Thomas R Burgess (Letters, 22 May) has very kindly illustrated exactly how misleading separatists’ statements are. Let me clarify his confused thinking.
He refers to Dr Roger Cartwright as my “fellow countryman”. I should hope so, too, as he is also Mr Burgess’s. That is because we are all British (assuming that Mr Burgess is).
He says that a paragraph in the Act/Treaty of Union of 1707 “makes it quite clear that the currency is owned by all the present UK”. In fact, the Act/Treaty states that “from and after the Union, the coin shall be of the same standard and value throughout the United Kingdom, as now in England”, meaning that English coinage became the common currency in Scotland, replacing Scots coinage thereafter. It states nothing about shared ownership.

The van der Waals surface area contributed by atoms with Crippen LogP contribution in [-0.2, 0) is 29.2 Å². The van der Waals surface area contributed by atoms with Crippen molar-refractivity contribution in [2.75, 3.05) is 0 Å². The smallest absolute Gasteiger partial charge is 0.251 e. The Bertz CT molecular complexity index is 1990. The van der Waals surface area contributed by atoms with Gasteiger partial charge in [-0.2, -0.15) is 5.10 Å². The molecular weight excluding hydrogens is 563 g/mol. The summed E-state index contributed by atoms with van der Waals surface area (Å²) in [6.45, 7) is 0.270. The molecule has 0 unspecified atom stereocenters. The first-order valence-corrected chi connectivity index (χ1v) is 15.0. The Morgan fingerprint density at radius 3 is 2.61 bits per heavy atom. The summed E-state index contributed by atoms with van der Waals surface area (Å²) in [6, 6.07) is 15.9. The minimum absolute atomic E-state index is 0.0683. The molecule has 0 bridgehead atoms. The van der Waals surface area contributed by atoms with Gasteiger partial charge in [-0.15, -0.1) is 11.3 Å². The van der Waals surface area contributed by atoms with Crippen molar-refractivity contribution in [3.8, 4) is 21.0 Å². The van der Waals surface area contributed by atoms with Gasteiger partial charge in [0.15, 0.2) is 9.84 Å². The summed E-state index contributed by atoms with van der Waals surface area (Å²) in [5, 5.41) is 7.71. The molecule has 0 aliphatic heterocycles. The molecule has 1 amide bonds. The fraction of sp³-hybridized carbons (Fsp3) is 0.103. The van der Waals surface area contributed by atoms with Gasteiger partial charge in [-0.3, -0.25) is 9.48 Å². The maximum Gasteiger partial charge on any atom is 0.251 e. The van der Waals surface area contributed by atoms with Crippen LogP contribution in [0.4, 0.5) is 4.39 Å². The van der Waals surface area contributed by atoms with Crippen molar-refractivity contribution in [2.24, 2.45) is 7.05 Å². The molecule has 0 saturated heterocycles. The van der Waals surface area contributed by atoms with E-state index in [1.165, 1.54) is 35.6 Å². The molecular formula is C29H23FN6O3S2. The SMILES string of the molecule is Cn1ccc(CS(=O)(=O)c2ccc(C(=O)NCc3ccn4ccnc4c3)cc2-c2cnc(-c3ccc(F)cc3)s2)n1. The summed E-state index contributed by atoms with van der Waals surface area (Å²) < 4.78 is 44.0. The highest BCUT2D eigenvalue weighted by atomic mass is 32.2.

It is such untrue assertions that my original letter alluded to. Unrest would surely follow their exposure after any Yes vote as there have been so many of them.
Mr Burgess suggests that I am English, and that I “flee across the Border”, which sounds like a threat to me. As I am Scots on both sides back to the earliest written records, can he explain why I should flee? Nationalists always say how warm and welcoming Scots are. Mr Burgess is clearly a supporter of the separatist cause. Maybe, however, his threats show that he is not really Scots at all. Burgess is a very common English name, after all.
Andrew HN Gray